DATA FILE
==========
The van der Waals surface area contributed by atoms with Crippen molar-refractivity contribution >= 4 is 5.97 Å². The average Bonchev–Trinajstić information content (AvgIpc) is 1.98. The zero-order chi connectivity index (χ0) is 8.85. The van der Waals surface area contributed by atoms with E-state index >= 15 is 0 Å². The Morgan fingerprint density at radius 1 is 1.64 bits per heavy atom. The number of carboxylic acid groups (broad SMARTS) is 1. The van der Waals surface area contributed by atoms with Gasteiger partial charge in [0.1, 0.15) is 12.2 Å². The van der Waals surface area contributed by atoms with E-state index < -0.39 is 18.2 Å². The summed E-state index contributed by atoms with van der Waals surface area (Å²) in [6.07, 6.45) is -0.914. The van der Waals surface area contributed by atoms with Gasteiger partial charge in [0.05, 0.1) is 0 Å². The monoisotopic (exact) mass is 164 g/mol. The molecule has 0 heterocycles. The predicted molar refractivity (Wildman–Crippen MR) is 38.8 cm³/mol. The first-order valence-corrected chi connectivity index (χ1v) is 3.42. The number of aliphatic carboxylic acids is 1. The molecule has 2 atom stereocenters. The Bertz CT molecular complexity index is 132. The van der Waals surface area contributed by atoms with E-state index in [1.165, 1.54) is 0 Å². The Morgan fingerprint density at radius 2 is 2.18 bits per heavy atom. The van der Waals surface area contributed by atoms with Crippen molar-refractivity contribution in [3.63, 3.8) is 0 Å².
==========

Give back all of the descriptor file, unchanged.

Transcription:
The van der Waals surface area contributed by atoms with Crippen molar-refractivity contribution >= 4 is 5.97 Å². The average Bonchev–Trinajstić information content (AvgIpc) is 1.98. The zero-order chi connectivity index (χ0) is 8.85. The van der Waals surface area contributed by atoms with E-state index >= 15 is 0 Å². The Morgan fingerprint density at radius 1 is 1.64 bits per heavy atom. The number of carboxylic acid groups (broad SMARTS) is 1. The van der Waals surface area contributed by atoms with Gasteiger partial charge in [0.1, 0.15) is 12.2 Å². The van der Waals surface area contributed by atoms with E-state index < -0.39 is 18.2 Å². The summed E-state index contributed by atoms with van der Waals surface area (Å²) in [6.07, 6.45) is -0.914. The van der Waals surface area contributed by atoms with Gasteiger partial charge in [0.05, 0.1) is 0 Å². The monoisotopic (exact) mass is 164 g/mol. The molecule has 0 heterocycles. The predicted molar refractivity (Wildman–Crippen MR) is 38.8 cm³/mol. The first-order valence-corrected chi connectivity index (χ1v) is 3.42. The number of aliphatic carboxylic acids is 1. The molecule has 2 atom stereocenters. The Bertz CT molecular complexity index is 132. The van der Waals surface area contributed by atoms with E-state index in [1.165, 1.54) is 0 Å². The Morgan fingerprint density at radius 2 is 2.18 bits per heavy atom. The van der Waals surface area contributed by atoms with Crippen molar-refractivity contribution in [3.63, 3.8) is 0 Å².